Under a 2007 energy law signed by President George W. Bush, the United States. was poised to cut energy use and climate pollution equivalent to 17 million cars by retiring the incandescent light bulb. Last week, Congress blocked those regulations from going into effect as planned next month by inserting language into the spending bill that averted a federal government shutdown on Friday.
While Rep. Jan Schakowsky (D-Ill.) referred to the rider as “another poke in the eye” and Rep. Peter Welch (D-Vt.) credited the postponement of efficiency standards to “…the power of Michele Bachmann and the presidential campaign,” the rider only preserves the 100-watt incandescent temporarily, until October 2012.
According to The Wilderness Society, the irony of defending the 135-year-old incandescent technology is that light bulb manufacturers supported the new regulations. Consumers could have saved $15.8 billion in energy costs annually by full adoption of the new, more efficient, but still incandescent, bulbs the industry has introduced.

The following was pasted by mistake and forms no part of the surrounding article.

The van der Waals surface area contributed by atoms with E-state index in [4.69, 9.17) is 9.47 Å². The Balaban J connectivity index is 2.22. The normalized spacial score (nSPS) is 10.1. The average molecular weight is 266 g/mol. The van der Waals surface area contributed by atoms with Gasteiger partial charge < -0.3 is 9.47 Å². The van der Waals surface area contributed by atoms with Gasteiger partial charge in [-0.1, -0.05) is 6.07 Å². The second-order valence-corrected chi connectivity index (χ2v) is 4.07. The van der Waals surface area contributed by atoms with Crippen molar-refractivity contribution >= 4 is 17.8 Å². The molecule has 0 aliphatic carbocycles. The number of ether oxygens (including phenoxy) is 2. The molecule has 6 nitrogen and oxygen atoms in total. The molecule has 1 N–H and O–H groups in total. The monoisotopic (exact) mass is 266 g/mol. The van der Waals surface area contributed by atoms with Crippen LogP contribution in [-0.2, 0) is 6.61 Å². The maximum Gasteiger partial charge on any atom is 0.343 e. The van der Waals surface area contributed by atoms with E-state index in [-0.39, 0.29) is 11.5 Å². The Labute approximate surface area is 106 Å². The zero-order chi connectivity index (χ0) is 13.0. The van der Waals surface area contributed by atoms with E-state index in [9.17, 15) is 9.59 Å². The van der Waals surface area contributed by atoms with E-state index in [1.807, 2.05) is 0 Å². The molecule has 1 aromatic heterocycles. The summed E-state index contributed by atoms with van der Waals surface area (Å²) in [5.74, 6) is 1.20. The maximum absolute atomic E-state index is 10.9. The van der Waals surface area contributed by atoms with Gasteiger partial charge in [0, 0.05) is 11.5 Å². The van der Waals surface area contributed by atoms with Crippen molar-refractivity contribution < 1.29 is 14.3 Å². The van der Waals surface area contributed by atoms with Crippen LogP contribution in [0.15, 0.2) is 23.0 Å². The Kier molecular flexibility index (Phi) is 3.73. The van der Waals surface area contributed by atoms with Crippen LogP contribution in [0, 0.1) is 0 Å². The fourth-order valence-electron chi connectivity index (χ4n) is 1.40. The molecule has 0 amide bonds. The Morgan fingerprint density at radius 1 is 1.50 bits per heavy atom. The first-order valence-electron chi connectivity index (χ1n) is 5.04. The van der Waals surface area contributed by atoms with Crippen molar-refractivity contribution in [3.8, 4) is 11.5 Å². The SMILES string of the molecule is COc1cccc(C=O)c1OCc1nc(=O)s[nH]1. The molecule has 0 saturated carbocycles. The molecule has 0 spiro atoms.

“In the real world, outside talk radio’s echo chamber, lighting manufacturers such as GE, Philips and Sylvania have tooled up to produce new incandescent light bulbs that look and operate exactly the same as old incandescent bulbs, and give off just as much warm light,” Republicans for Environmental Protection Policy Director Jim DiPeso told Politico. “The only difference is they produce less excess heat and are therefore 30 percent more efficient. Same light, lower energy bills. What’s not to like?”
Whatever the presidential campaign about the light bulb uprising out there, most American’s actually support efficiency standards, with 61% regarding them favorably according to a USA TODAY/Gallup poll. “Of those surveyed, 71%, said they have replaced standard light bulbs in their home with more efficient options, and 84% said they are “very satisfied” or “satisfied” with the alternatives,” the paper reported.
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